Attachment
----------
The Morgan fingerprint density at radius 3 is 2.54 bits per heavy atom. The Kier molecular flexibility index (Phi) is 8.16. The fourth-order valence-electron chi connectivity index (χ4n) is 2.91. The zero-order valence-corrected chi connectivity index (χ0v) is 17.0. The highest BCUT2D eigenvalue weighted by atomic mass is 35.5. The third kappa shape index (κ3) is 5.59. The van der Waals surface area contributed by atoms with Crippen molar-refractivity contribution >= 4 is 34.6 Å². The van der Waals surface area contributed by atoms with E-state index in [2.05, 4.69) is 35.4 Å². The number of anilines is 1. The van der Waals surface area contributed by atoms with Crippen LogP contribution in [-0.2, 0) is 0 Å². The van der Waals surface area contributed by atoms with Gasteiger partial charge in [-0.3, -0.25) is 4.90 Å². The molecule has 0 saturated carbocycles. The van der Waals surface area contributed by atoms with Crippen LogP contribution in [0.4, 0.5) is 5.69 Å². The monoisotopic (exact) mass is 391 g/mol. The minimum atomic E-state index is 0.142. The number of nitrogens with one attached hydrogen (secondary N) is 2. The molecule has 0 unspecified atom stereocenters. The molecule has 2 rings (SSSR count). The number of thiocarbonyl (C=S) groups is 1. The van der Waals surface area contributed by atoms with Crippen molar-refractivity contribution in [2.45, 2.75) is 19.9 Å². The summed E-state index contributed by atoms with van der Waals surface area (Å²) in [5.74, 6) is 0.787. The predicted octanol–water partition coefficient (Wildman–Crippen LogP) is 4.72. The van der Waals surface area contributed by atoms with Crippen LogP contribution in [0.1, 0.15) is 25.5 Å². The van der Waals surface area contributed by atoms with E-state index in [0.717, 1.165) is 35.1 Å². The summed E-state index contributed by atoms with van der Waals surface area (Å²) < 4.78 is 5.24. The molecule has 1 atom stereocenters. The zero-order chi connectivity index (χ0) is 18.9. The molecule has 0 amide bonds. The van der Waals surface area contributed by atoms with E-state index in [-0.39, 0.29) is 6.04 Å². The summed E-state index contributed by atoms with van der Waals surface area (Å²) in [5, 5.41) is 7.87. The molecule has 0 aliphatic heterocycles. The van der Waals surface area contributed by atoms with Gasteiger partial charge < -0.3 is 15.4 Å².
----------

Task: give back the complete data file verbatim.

The Morgan fingerprint density at radius 3 is 2.54 bits per heavy atom. The Kier molecular flexibility index (Phi) is 8.16. The fourth-order valence-electron chi connectivity index (χ4n) is 2.91. The zero-order valence-corrected chi connectivity index (χ0v) is 17.0. The highest BCUT2D eigenvalue weighted by atomic mass is 35.5. The third kappa shape index (κ3) is 5.59. The van der Waals surface area contributed by atoms with Crippen molar-refractivity contribution >= 4 is 34.6 Å². The van der Waals surface area contributed by atoms with E-state index in [2.05, 4.69) is 35.4 Å². The number of anilines is 1. The van der Waals surface area contributed by atoms with Crippen LogP contribution in [-0.2, 0) is 0 Å². The van der Waals surface area contributed by atoms with Gasteiger partial charge in [-0.3, -0.25) is 4.90 Å². The molecule has 0 saturated carbocycles. The van der Waals surface area contributed by atoms with Crippen LogP contribution in [0.4, 0.5) is 5.69 Å². The monoisotopic (exact) mass is 391 g/mol. The minimum atomic E-state index is 0.142. The number of nitrogens with one attached hydrogen (secondary N) is 2. The molecule has 0 unspecified atom stereocenters. The molecule has 2 rings (SSSR count). The number of thiocarbonyl (C=S) groups is 1. The van der Waals surface area contributed by atoms with Crippen molar-refractivity contribution in [2.45, 2.75) is 19.9 Å². The summed E-state index contributed by atoms with van der Waals surface area (Å²) in [5.74, 6) is 0.787. The predicted octanol–water partition coefficient (Wildman–Crippen LogP) is 4.72. The van der Waals surface area contributed by atoms with Crippen LogP contribution in [0.1, 0.15) is 25.5 Å². The van der Waals surface area contributed by atoms with E-state index in [0.717, 1.165) is 35.1 Å². The summed E-state index contributed by atoms with van der Waals surface area (Å²) < 4.78 is 5.24. The molecule has 1 atom stereocenters. The zero-order chi connectivity index (χ0) is 18.9. The molecule has 0 amide bonds. The van der Waals surface area contributed by atoms with E-state index in [-0.39, 0.29) is 6.04 Å². The summed E-state index contributed by atoms with van der Waals surface area (Å²) in [5, 5.41) is 7.87. The molecule has 0 aliphatic heterocycles. The van der Waals surface area contributed by atoms with Gasteiger partial charge < -0.3 is 15.4 Å².